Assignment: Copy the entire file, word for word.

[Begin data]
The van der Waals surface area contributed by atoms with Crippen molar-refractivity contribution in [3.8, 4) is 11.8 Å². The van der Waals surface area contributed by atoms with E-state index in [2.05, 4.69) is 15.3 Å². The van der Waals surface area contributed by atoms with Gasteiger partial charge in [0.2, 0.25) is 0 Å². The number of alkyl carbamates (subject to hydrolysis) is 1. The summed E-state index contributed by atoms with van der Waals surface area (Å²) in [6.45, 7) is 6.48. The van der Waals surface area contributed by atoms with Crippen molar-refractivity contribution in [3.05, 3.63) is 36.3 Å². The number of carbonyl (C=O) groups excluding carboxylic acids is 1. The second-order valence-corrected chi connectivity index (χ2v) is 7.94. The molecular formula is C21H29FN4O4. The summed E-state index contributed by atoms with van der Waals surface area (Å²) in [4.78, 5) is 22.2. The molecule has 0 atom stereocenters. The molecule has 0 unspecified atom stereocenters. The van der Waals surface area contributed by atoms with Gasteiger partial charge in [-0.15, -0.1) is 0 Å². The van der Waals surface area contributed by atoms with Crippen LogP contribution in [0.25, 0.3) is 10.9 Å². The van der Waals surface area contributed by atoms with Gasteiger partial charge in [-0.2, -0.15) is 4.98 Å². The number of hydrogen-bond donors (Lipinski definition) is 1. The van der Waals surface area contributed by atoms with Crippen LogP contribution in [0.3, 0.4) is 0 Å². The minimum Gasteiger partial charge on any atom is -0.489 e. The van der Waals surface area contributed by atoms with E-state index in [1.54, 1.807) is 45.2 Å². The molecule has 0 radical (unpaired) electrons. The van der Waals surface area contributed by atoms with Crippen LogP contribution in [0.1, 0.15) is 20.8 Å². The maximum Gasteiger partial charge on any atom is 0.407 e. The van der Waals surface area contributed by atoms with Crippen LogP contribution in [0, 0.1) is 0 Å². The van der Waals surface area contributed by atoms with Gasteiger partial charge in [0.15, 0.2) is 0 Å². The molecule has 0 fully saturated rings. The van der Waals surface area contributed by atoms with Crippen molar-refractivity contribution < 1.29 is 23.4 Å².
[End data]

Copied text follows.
The van der Waals surface area contributed by atoms with Crippen molar-refractivity contribution in [3.8, 4) is 11.8 Å². The van der Waals surface area contributed by atoms with E-state index in [2.05, 4.69) is 15.3 Å². The van der Waals surface area contributed by atoms with Gasteiger partial charge in [0.2, 0.25) is 0 Å². The number of alkyl carbamates (subject to hydrolysis) is 1. The summed E-state index contributed by atoms with van der Waals surface area (Å²) in [6.45, 7) is 6.48. The van der Waals surface area contributed by atoms with Crippen molar-refractivity contribution in [3.05, 3.63) is 36.3 Å². The number of carbonyl (C=O) groups excluding carboxylic acids is 1. The second-order valence-corrected chi connectivity index (χ2v) is 7.94. The molecular formula is C21H29FN4O4. The summed E-state index contributed by atoms with van der Waals surface area (Å²) in [4.78, 5) is 22.2. The molecule has 0 atom stereocenters. The molecule has 0 unspecified atom stereocenters. The van der Waals surface area contributed by atoms with Gasteiger partial charge in [-0.15, -0.1) is 0 Å². The van der Waals surface area contributed by atoms with Crippen LogP contribution in [0.25, 0.3) is 10.9 Å². The van der Waals surface area contributed by atoms with Gasteiger partial charge in [-0.2, -0.15) is 4.98 Å². The number of hydrogen-bond donors (Lipinski definition) is 1. The van der Waals surface area contributed by atoms with Crippen LogP contribution in [0.3, 0.4) is 0 Å². The minimum Gasteiger partial charge on any atom is -0.489 e. The van der Waals surface area contributed by atoms with E-state index in [1.54, 1.807) is 45.2 Å². The molecule has 0 radical (unpaired) electrons. The van der Waals surface area contributed by atoms with Crippen LogP contribution in [0.1, 0.15) is 20.8 Å². The maximum Gasteiger partial charge on any atom is 0.407 e. The van der Waals surface area contributed by atoms with Crippen LogP contribution in [0, 0.1) is 0 Å². The van der Waals surface area contributed by atoms with Gasteiger partial charge in [0.15, 0.2) is 0 Å². The molecule has 0 fully saturated rings. The van der Waals surface area contributed by atoms with Crippen molar-refractivity contribution < 1.29 is 23.4 Å².